Another early user of the term was James Madison, the principal drafter of the United States Bill of Rights, who often wrote of "total separation of the church from the state."[16] "Strongly guarded as is the separation between Religion & Govt in the Constitution of the United States," Madison wrote,[17] and he declared, "practical distinction between Religion and Civil Government is essential to the purity of both, and as guaranteed by the Constitution of the United States."[18] In a letter to Edward Livingston Madison further expanded, "We are teaching the world the great truth that Govts. do better without Kings & Nobles than with them. The merit will be doubled by the other lesson that Religion flourishes in greater purity, without than with the aid of Govt." [19] This attitude is further reflected in the Virginia Statute for Religious Freedom, originally authored by Thomas Jefferson, but championed by Madison, and guaranteeing that no one may be compelled to finance any religion or denomination.

    ... no man shall be compelled to frequent or support any religious worship, place, or ministry whatsoever, nor shall be enforced, restrained, molested, or burthened in his body or goods, nor shall otherwise suffer on account of his religious opinions or belief; but that all men shall be free to profess, and by argument to maintain, their opinion in matters of religion, and that the same shall in no wise diminish enlarge, or affect their civil capacities. [20]

    Under the United States Constitution, the treatment of religion by the government is broken into two clauses: the establishment clause and the free exercise clause. While both are discussed in the context of the separation of church and state, it is more often discussed in regard to whether certain state actions would amount to an impermissible government establishment of religion.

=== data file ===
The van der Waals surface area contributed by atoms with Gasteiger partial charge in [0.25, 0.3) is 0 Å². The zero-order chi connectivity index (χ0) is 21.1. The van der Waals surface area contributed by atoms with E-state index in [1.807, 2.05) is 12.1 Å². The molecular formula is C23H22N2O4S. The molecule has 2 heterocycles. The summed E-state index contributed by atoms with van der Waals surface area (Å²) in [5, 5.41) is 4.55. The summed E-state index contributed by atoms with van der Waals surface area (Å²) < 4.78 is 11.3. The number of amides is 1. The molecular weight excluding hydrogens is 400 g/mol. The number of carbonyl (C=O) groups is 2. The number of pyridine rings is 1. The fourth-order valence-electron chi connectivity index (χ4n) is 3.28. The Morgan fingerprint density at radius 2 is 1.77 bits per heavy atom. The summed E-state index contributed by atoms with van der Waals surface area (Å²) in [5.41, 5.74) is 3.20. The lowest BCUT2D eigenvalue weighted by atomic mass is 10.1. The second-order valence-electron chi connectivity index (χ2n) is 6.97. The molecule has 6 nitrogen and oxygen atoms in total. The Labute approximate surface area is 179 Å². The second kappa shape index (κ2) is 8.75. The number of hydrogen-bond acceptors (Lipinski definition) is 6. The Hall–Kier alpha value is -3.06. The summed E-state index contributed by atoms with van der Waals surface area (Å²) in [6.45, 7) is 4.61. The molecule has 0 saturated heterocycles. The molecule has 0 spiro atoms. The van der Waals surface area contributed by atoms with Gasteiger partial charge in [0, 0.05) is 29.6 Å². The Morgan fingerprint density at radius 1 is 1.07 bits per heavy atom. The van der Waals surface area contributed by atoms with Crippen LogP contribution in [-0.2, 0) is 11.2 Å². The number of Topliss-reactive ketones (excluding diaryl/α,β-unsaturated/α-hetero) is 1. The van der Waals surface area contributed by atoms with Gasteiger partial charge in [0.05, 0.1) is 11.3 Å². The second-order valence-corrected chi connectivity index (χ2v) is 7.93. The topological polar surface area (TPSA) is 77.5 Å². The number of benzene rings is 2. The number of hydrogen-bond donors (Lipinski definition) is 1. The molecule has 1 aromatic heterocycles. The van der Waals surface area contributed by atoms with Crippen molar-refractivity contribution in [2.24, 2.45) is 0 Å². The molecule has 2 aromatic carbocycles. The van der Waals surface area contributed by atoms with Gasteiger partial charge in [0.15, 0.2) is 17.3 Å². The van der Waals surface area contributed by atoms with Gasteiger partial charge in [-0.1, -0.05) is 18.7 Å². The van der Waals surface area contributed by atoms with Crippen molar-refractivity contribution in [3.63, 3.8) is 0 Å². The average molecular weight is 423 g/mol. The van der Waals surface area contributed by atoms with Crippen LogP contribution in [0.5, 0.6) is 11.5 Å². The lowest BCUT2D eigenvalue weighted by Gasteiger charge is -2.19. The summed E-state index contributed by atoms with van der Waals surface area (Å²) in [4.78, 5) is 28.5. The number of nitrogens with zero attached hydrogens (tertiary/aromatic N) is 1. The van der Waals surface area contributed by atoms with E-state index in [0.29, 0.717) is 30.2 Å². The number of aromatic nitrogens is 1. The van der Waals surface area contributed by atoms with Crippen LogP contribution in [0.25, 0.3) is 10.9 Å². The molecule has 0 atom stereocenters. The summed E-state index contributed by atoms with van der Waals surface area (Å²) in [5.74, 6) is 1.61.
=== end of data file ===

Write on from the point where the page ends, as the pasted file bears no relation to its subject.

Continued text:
The phrase was also mentioned in an eloquent letter written by President John Tyler on July 10, 1843. [21]

    The United States Supreme Court has referenced the separation of church and state metaphor more than 25 times, first in 1878. In Reynolds, the Court denied the free exercise claims of Mormons in the Utah territory who claimed polygamy was an aspect of their religious freedom. The Court used the phrase again by Justice Hugo Black in 1947 in Everson. The term has been used and defended heavily by the Court, but is not unanimously held. In a minority opinion in Wallace v. Jaffree, Justice Rehnquist presented the view that the establishment clause was intended to protect local establishments of religion from federal interference. Justice Scalia has criticized the metaphor as a bulldozer removing religion from American public life.[22]
    (more)
  • RJ~PWCM... Georgie... 2009/06/23 01:01:39
    RJ~PWCM~JLA
    +1
    You're just confusing them with the facts!
  • X Weath... Georgie... 2009/06/23 03:57:08
    X Weatherman
    I already posted that which only goes to show you didn't even read it.
  • Georgie... X Weath... 2009/06/23 06:19:14
    Georgie's Girl
    I read all things connected to my postings. Which "that" was it that you are refering to???